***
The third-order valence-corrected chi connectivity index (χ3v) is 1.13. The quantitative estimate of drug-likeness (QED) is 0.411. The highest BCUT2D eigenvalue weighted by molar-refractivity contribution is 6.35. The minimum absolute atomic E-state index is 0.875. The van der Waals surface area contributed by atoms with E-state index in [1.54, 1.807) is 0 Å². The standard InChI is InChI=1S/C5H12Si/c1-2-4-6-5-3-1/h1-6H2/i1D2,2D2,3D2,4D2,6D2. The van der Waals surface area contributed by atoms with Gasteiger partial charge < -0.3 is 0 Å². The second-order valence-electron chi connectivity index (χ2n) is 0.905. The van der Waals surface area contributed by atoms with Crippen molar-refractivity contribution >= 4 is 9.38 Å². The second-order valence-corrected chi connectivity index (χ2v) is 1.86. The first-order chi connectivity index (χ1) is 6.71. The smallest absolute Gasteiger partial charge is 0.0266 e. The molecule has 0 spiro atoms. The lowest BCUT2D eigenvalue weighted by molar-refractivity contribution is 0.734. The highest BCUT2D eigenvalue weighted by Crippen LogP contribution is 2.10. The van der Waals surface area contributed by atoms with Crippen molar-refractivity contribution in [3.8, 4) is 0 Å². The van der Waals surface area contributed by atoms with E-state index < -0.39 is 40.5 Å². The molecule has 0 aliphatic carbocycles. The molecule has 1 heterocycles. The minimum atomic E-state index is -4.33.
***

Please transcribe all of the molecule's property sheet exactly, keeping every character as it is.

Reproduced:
The third-order valence-corrected chi connectivity index (χ3v) is 1.13. The quantitative estimate of drug-likeness (QED) is 0.411. The highest BCUT2D eigenvalue weighted by molar-refractivity contribution is 6.35. The minimum absolute atomic E-state index is 0.875. The van der Waals surface area contributed by atoms with E-state index in [1.54, 1.807) is 0 Å². The standard InChI is InChI=1S/C5H12Si/c1-2-4-6-5-3-1/h1-6H2/i1D2,2D2,3D2,4D2,6D2. The van der Waals surface area contributed by atoms with Gasteiger partial charge < -0.3 is 0 Å². The second-order valence-electron chi connectivity index (χ2n) is 0.905. The van der Waals surface area contributed by atoms with Crippen molar-refractivity contribution >= 4 is 9.38 Å². The second-order valence-corrected chi connectivity index (χ2v) is 1.86. The first-order chi connectivity index (χ1) is 6.71. The smallest absolute Gasteiger partial charge is 0.0266 e. The molecule has 0 spiro atoms. The lowest BCUT2D eigenvalue weighted by molar-refractivity contribution is 0.734. The highest BCUT2D eigenvalue weighted by Crippen LogP contribution is 2.10. The van der Waals surface area contributed by atoms with Crippen molar-refractivity contribution in [3.8, 4) is 0 Å². The van der Waals surface area contributed by atoms with E-state index < -0.39 is 40.5 Å². The molecule has 0 aliphatic carbocycles. The molecule has 1 heterocycles. The minimum atomic E-state index is -4.33.